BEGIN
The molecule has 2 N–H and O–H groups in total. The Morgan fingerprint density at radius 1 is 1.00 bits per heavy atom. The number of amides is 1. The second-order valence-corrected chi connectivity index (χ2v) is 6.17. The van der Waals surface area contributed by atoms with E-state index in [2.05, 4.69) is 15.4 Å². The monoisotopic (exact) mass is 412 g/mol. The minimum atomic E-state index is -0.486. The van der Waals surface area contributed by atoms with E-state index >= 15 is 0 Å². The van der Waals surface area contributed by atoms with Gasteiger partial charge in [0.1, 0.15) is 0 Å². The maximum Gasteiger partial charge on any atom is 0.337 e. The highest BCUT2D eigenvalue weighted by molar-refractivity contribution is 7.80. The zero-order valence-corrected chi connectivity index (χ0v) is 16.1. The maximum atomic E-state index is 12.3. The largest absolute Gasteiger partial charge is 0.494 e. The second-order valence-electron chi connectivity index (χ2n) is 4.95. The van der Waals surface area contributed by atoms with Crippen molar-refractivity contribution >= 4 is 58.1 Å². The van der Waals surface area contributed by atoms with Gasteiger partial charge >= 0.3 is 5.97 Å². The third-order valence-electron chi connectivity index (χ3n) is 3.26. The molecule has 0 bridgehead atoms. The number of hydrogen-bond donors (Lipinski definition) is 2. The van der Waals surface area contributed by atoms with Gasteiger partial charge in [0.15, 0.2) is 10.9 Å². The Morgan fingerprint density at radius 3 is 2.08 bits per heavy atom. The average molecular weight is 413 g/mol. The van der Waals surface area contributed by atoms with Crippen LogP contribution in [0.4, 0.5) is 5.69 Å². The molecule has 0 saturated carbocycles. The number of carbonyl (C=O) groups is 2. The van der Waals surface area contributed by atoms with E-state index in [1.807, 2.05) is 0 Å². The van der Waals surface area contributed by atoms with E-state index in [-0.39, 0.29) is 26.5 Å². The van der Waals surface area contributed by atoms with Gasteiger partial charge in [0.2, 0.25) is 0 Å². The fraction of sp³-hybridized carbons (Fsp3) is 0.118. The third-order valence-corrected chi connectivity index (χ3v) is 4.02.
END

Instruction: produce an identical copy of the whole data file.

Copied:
The molecule has 2 N–H and O–H groups in total. The Morgan fingerprint density at radius 1 is 1.00 bits per heavy atom. The number of amides is 1. The second-order valence-corrected chi connectivity index (χ2v) is 6.17. The van der Waals surface area contributed by atoms with E-state index in [2.05, 4.69) is 15.4 Å². The monoisotopic (exact) mass is 412 g/mol. The minimum atomic E-state index is -0.486. The van der Waals surface area contributed by atoms with E-state index >= 15 is 0 Å². The van der Waals surface area contributed by atoms with Gasteiger partial charge in [0.1, 0.15) is 0 Å². The maximum Gasteiger partial charge on any atom is 0.337 e. The highest BCUT2D eigenvalue weighted by molar-refractivity contribution is 7.80. The zero-order valence-corrected chi connectivity index (χ0v) is 16.1. The maximum atomic E-state index is 12.3. The largest absolute Gasteiger partial charge is 0.494 e. The second-order valence-electron chi connectivity index (χ2n) is 4.95. The van der Waals surface area contributed by atoms with Crippen molar-refractivity contribution >= 4 is 58.1 Å². The van der Waals surface area contributed by atoms with Gasteiger partial charge >= 0.3 is 5.97 Å². The third-order valence-electron chi connectivity index (χ3n) is 3.26. The molecule has 0 bridgehead atoms. The number of hydrogen-bond donors (Lipinski definition) is 2. The van der Waals surface area contributed by atoms with Gasteiger partial charge in [0.15, 0.2) is 10.9 Å². The Morgan fingerprint density at radius 3 is 2.08 bits per heavy atom. The average molecular weight is 413 g/mol. The van der Waals surface area contributed by atoms with Crippen LogP contribution in [0.4, 0.5) is 5.69 Å². The molecule has 0 saturated carbocycles. The number of carbonyl (C=O) groups is 2. The van der Waals surface area contributed by atoms with E-state index in [1.807, 2.05) is 0 Å². The van der Waals surface area contributed by atoms with E-state index in [-0.39, 0.29) is 26.5 Å². The van der Waals surface area contributed by atoms with Gasteiger partial charge in [0.2, 0.25) is 0 Å². The fraction of sp³-hybridized carbons (Fsp3) is 0.118. The third-order valence-corrected chi connectivity index (χ3v) is 4.02.